In our view, you will do much better in a sale if you have a team of your own qualified experts – an accountant, tax advisor, lawyer and team lead or quarterback – backing you up. Some pharmacist-owners think they will save money by going it alone. But the expense of hiring good advisors typically pales in comparison to the money you can leave on the table (and the headaches you can incur) by accepting a bad offer.

One other note: if the potential buyer objects to your seeking independent advice at any stage of the process, that’s a serious red flag.

6. Are you financially and emotionally ready for life after pharmacy?

Selling your business is a significant step that will have a profound impact on you professionally, personally and financially, as well as on your family. Ideally, a sale transaction should be integrated into your long-term exit plan and strategic wealth plan to ensure not just that it aligns with your goals, but also that you are prepared for life after selling. Living off the proceeds of a business sale is a lot different from running the business, and the way you manage your money, your time and your emotions will undoubtedly change. The transition will go a lot more smoothly if you have planned ahead.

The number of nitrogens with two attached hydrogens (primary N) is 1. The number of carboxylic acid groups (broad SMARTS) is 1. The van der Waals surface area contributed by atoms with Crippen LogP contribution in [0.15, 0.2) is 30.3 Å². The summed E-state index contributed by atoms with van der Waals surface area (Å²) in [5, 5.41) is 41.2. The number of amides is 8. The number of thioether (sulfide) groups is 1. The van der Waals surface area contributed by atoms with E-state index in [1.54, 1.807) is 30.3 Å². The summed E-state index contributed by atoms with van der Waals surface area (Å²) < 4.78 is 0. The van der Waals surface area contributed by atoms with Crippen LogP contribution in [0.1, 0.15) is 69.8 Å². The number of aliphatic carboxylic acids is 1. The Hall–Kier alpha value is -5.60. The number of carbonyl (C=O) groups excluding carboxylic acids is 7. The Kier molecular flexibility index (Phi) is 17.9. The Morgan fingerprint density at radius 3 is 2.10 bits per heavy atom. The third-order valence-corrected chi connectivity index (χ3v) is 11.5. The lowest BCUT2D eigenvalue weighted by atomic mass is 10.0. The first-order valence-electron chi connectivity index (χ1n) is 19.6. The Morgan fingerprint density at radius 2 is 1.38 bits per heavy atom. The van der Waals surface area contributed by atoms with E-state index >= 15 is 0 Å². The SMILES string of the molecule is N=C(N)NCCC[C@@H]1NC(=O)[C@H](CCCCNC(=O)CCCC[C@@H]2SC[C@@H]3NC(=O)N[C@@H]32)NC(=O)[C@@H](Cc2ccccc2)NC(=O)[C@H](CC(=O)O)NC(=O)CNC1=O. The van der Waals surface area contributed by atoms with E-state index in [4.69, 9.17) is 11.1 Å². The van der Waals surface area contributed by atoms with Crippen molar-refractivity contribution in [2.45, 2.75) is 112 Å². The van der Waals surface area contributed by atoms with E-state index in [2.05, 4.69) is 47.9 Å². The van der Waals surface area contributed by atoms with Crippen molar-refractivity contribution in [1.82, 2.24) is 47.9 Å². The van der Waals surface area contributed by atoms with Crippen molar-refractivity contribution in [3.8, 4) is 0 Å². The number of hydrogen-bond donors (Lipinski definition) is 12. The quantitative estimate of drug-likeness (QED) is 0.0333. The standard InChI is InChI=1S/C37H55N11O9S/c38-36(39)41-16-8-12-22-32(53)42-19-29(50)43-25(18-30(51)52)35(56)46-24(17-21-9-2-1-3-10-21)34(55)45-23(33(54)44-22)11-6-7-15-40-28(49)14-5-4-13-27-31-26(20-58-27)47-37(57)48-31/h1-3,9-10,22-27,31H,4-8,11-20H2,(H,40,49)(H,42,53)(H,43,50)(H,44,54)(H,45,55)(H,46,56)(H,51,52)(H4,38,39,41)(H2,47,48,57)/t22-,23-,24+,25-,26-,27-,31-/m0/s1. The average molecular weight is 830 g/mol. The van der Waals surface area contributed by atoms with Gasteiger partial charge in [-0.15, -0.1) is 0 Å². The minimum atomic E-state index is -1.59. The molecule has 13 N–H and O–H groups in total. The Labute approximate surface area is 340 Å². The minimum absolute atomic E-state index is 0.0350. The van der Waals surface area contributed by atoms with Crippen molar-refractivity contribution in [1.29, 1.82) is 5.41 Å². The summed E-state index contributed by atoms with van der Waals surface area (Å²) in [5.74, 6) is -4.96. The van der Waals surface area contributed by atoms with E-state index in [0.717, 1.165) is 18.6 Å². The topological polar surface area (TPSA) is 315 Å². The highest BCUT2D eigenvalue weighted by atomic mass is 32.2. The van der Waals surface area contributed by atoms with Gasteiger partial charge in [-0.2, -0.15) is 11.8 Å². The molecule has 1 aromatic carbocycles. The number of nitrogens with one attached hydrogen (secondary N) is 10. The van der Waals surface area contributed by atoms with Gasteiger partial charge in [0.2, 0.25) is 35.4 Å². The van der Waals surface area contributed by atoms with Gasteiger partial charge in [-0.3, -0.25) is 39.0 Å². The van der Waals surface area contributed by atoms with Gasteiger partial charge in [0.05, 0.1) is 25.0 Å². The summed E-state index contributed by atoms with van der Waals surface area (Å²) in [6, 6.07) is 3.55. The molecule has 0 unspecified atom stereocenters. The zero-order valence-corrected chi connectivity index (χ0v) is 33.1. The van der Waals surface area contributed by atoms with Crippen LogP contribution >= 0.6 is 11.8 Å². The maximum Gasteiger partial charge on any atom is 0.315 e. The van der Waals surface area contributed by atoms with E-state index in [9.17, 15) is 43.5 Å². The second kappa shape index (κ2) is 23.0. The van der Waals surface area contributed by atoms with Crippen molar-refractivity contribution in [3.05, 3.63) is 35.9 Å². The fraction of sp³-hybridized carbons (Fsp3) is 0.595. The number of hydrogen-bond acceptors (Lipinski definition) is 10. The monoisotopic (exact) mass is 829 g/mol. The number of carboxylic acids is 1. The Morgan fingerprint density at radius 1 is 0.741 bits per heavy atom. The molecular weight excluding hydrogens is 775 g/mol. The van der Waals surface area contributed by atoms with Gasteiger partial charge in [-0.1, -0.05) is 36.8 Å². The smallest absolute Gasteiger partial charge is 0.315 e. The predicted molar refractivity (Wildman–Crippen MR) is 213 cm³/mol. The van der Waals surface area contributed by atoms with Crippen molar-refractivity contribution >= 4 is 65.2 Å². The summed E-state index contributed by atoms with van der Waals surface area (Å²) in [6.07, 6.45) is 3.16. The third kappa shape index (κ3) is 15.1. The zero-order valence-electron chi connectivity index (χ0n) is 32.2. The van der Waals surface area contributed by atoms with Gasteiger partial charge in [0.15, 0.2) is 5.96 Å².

We are not, of course, suggesting that a pharmacist-owner reject any unsolicited offer out of hand. But we are suggesting that they consider that offer in the context of their own planning and preparedness, as well as a firm estimate of their pharmacy’s value. If the offer looks generous and the terms look good, you may well decide to negotiate on your own. But even then, it is still a good idea to acquire a fairness opinion to get the input of a disinterested party.

So, however appealing an offer looks on the surface, make sure the timing and the price are right for you and for your family. And if you need help, get it – before you say yes.